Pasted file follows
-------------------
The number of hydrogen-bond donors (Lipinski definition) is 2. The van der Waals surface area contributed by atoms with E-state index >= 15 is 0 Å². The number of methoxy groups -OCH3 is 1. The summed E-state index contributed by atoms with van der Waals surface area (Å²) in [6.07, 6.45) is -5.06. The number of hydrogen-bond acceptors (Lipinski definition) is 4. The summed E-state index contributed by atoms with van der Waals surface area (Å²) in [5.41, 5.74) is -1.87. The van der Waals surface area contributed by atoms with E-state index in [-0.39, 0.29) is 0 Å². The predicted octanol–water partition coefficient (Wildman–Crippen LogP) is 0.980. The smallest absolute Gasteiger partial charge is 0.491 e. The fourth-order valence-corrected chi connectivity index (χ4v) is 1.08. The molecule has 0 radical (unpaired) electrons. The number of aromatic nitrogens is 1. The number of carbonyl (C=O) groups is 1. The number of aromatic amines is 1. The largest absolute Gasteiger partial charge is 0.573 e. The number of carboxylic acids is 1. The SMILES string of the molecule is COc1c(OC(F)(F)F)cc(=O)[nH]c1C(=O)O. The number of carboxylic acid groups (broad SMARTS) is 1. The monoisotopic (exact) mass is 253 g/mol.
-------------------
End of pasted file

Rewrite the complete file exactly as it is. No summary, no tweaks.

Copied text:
The number of hydrogen-bond donors (Lipinski definition) is 2. The van der Waals surface area contributed by atoms with E-state index >= 15 is 0 Å². The number of methoxy groups -OCH3 is 1. The summed E-state index contributed by atoms with van der Waals surface area (Å²) in [6.07, 6.45) is -5.06. The number of hydrogen-bond acceptors (Lipinski definition) is 4. The summed E-state index contributed by atoms with van der Waals surface area (Å²) in [5.41, 5.74) is -1.87. The van der Waals surface area contributed by atoms with E-state index in [-0.39, 0.29) is 0 Å². The predicted octanol–water partition coefficient (Wildman–Crippen LogP) is 0.980. The smallest absolute Gasteiger partial charge is 0.491 e. The fourth-order valence-corrected chi connectivity index (χ4v) is 1.08. The molecule has 0 radical (unpaired) electrons. The number of aromatic nitrogens is 1. The number of carbonyl (C=O) groups is 1. The number of aromatic amines is 1. The largest absolute Gasteiger partial charge is 0.573 e. The number of carboxylic acids is 1. The SMILES string of the molecule is COc1c(OC(F)(F)F)cc(=O)[nH]c1C(=O)O. The number of carboxylic acid groups (broad SMARTS) is 1. The monoisotopic (exact) mass is 253 g/mol.